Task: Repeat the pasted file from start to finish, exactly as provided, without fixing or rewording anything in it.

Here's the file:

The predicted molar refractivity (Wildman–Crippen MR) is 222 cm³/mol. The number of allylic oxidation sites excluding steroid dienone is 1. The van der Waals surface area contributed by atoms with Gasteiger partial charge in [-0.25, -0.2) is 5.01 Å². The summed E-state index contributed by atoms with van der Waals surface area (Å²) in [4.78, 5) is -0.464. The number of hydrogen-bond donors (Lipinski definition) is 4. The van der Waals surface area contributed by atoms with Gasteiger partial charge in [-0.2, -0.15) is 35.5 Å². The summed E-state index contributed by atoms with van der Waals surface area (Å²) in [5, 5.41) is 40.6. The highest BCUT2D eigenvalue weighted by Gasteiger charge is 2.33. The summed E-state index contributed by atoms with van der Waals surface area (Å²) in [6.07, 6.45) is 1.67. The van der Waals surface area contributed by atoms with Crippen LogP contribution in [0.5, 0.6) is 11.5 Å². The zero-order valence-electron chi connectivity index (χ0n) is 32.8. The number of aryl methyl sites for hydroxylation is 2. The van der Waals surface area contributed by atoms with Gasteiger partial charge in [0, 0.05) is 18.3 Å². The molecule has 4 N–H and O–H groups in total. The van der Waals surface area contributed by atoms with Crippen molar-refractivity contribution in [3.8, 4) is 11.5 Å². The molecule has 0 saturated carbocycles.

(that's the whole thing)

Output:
The predicted molar refractivity (Wildman–Crippen MR) is 222 cm³/mol. The number of allylic oxidation sites excluding steroid dienone is 1. The van der Waals surface area contributed by atoms with Gasteiger partial charge in [-0.25, -0.2) is 5.01 Å². The summed E-state index contributed by atoms with van der Waals surface area (Å²) in [4.78, 5) is -0.464. The number of hydrogen-bond donors (Lipinski definition) is 4. The van der Waals surface area contributed by atoms with Gasteiger partial charge in [-0.2, -0.15) is 35.5 Å². The summed E-state index contributed by atoms with van der Waals surface area (Å²) in [5, 5.41) is 40.6. The highest BCUT2D eigenvalue weighted by Gasteiger charge is 2.33. The summed E-state index contributed by atoms with van der Waals surface area (Å²) in [6.07, 6.45) is 1.67. The van der Waals surface area contributed by atoms with Crippen LogP contribution in [0.5, 0.6) is 11.5 Å². The zero-order valence-electron chi connectivity index (χ0n) is 32.8. The number of aryl methyl sites for hydroxylation is 2. The van der Waals surface area contributed by atoms with Gasteiger partial charge in [0, 0.05) is 18.3 Å². The molecule has 4 N–H and O–H groups in total. The van der Waals surface area contributed by atoms with Crippen molar-refractivity contribution in [3.8, 4) is 11.5 Å². The molecule has 0 saturated carbocycles.